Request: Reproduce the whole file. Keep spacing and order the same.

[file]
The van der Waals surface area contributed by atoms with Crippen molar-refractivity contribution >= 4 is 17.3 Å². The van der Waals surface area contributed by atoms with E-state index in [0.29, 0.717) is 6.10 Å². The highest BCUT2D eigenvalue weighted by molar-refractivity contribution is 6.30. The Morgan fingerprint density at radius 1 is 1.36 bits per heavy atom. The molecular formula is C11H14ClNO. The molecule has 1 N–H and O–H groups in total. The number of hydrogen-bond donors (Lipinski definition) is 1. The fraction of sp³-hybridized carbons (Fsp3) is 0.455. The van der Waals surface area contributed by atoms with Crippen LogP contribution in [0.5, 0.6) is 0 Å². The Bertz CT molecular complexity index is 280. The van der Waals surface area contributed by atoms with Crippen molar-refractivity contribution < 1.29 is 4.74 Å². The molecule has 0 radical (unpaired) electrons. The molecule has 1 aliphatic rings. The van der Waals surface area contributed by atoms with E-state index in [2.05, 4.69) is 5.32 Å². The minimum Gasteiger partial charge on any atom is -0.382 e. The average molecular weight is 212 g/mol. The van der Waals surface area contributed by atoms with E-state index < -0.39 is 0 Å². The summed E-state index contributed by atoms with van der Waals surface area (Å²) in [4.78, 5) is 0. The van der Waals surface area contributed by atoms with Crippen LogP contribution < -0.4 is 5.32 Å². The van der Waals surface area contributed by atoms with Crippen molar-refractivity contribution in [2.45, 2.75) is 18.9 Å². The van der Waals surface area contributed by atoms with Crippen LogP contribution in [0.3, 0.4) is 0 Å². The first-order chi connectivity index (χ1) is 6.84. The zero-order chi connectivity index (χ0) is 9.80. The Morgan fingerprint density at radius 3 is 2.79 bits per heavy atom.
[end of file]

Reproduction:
The van der Waals surface area contributed by atoms with Crippen molar-refractivity contribution >= 4 is 17.3 Å². The van der Waals surface area contributed by atoms with E-state index in [0.29, 0.717) is 6.10 Å². The highest BCUT2D eigenvalue weighted by molar-refractivity contribution is 6.30. The Morgan fingerprint density at radius 1 is 1.36 bits per heavy atom. The molecular formula is C11H14ClNO. The molecule has 1 N–H and O–H groups in total. The number of hydrogen-bond donors (Lipinski definition) is 1. The fraction of sp³-hybridized carbons (Fsp3) is 0.455. The van der Waals surface area contributed by atoms with Crippen LogP contribution in [0.5, 0.6) is 0 Å². The Bertz CT molecular complexity index is 280. The van der Waals surface area contributed by atoms with Crippen molar-refractivity contribution < 1.29 is 4.74 Å². The molecule has 0 radical (unpaired) electrons. The molecule has 1 aliphatic rings. The van der Waals surface area contributed by atoms with E-state index in [2.05, 4.69) is 5.32 Å². The minimum Gasteiger partial charge on any atom is -0.382 e. The average molecular weight is 212 g/mol. The van der Waals surface area contributed by atoms with E-state index < -0.39 is 0 Å². The summed E-state index contributed by atoms with van der Waals surface area (Å²) in [4.78, 5) is 0. The van der Waals surface area contributed by atoms with Crippen LogP contribution < -0.4 is 5.32 Å². The van der Waals surface area contributed by atoms with Crippen molar-refractivity contribution in [2.45, 2.75) is 18.9 Å². The van der Waals surface area contributed by atoms with Crippen LogP contribution in [0.3, 0.4) is 0 Å². The first-order chi connectivity index (χ1) is 6.84. The zero-order chi connectivity index (χ0) is 9.80. The Morgan fingerprint density at radius 3 is 2.79 bits per heavy atom.